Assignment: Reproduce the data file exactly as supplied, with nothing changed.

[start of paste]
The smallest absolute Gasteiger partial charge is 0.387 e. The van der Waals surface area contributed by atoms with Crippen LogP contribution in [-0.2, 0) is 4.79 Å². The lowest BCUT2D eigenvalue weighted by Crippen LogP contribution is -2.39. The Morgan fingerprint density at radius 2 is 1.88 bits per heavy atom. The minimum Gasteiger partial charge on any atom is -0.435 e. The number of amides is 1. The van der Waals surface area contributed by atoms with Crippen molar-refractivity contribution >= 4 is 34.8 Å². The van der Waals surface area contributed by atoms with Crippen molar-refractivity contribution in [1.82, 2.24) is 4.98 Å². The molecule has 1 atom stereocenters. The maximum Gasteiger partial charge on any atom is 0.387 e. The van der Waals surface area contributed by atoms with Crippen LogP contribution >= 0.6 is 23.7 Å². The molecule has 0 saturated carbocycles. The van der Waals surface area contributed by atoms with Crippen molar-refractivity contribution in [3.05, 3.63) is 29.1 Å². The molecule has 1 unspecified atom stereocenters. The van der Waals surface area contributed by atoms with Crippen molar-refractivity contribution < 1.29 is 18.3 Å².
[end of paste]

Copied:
The smallest absolute Gasteiger partial charge is 0.387 e. The van der Waals surface area contributed by atoms with Crippen LogP contribution in [-0.2, 0) is 4.79 Å². The lowest BCUT2D eigenvalue weighted by Crippen LogP contribution is -2.39. The Morgan fingerprint density at radius 2 is 1.88 bits per heavy atom. The minimum Gasteiger partial charge on any atom is -0.435 e. The number of amides is 1. The van der Waals surface area contributed by atoms with Crippen molar-refractivity contribution >= 4 is 34.8 Å². The van der Waals surface area contributed by atoms with Crippen molar-refractivity contribution in [1.82, 2.24) is 4.98 Å². The molecule has 1 atom stereocenters. The maximum Gasteiger partial charge on any atom is 0.387 e. The van der Waals surface area contributed by atoms with Crippen LogP contribution >= 0.6 is 23.7 Å². The molecule has 0 saturated carbocycles. The van der Waals surface area contributed by atoms with Crippen molar-refractivity contribution in [3.05, 3.63) is 29.1 Å². The molecule has 1 unspecified atom stereocenters. The van der Waals surface area contributed by atoms with Crippen molar-refractivity contribution < 1.29 is 18.3 Å².